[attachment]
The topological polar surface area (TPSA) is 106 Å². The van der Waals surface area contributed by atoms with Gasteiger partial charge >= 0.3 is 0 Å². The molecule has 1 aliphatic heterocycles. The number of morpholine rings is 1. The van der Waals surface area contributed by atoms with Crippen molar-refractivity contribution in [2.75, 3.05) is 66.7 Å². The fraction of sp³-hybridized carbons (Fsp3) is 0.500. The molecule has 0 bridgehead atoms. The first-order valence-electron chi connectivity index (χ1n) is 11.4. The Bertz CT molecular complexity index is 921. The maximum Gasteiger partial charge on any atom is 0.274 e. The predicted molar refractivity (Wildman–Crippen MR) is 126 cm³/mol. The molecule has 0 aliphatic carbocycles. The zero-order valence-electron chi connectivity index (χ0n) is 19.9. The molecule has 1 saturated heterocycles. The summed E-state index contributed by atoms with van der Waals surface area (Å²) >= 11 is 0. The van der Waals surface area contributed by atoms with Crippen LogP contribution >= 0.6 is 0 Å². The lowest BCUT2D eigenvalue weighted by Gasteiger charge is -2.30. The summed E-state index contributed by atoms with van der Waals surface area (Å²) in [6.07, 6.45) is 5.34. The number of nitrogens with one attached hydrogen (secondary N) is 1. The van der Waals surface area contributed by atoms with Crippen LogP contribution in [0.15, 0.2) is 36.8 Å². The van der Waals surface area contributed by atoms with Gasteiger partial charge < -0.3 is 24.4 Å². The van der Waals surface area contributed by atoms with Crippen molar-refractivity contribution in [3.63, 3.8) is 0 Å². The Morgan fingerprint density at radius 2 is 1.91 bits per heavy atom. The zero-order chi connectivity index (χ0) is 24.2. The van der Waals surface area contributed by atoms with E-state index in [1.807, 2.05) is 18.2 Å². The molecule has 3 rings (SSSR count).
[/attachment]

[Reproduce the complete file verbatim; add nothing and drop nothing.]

The topological polar surface area (TPSA) is 106 Å². The van der Waals surface area contributed by atoms with Gasteiger partial charge >= 0.3 is 0 Å². The molecule has 1 aliphatic heterocycles. The number of morpholine rings is 1. The van der Waals surface area contributed by atoms with Crippen molar-refractivity contribution in [2.75, 3.05) is 66.7 Å². The fraction of sp³-hybridized carbons (Fsp3) is 0.500. The molecule has 0 bridgehead atoms. The first-order valence-electron chi connectivity index (χ1n) is 11.4. The Bertz CT molecular complexity index is 921. The maximum Gasteiger partial charge on any atom is 0.274 e. The predicted molar refractivity (Wildman–Crippen MR) is 126 cm³/mol. The molecule has 0 aliphatic carbocycles. The zero-order valence-electron chi connectivity index (χ0n) is 19.9. The molecule has 1 saturated heterocycles. The summed E-state index contributed by atoms with van der Waals surface area (Å²) >= 11 is 0. The van der Waals surface area contributed by atoms with Crippen LogP contribution >= 0.6 is 0 Å². The lowest BCUT2D eigenvalue weighted by Gasteiger charge is -2.30. The summed E-state index contributed by atoms with van der Waals surface area (Å²) in [6.07, 6.45) is 5.34. The number of nitrogens with one attached hydrogen (secondary N) is 1. The van der Waals surface area contributed by atoms with Crippen LogP contribution in [0.15, 0.2) is 36.8 Å². The van der Waals surface area contributed by atoms with Gasteiger partial charge < -0.3 is 24.4 Å². The van der Waals surface area contributed by atoms with Crippen molar-refractivity contribution in [3.63, 3.8) is 0 Å². The Morgan fingerprint density at radius 2 is 1.91 bits per heavy atom. The zero-order chi connectivity index (χ0) is 24.2. The van der Waals surface area contributed by atoms with E-state index in [1.807, 2.05) is 18.2 Å². The molecule has 3 rings (SSSR count).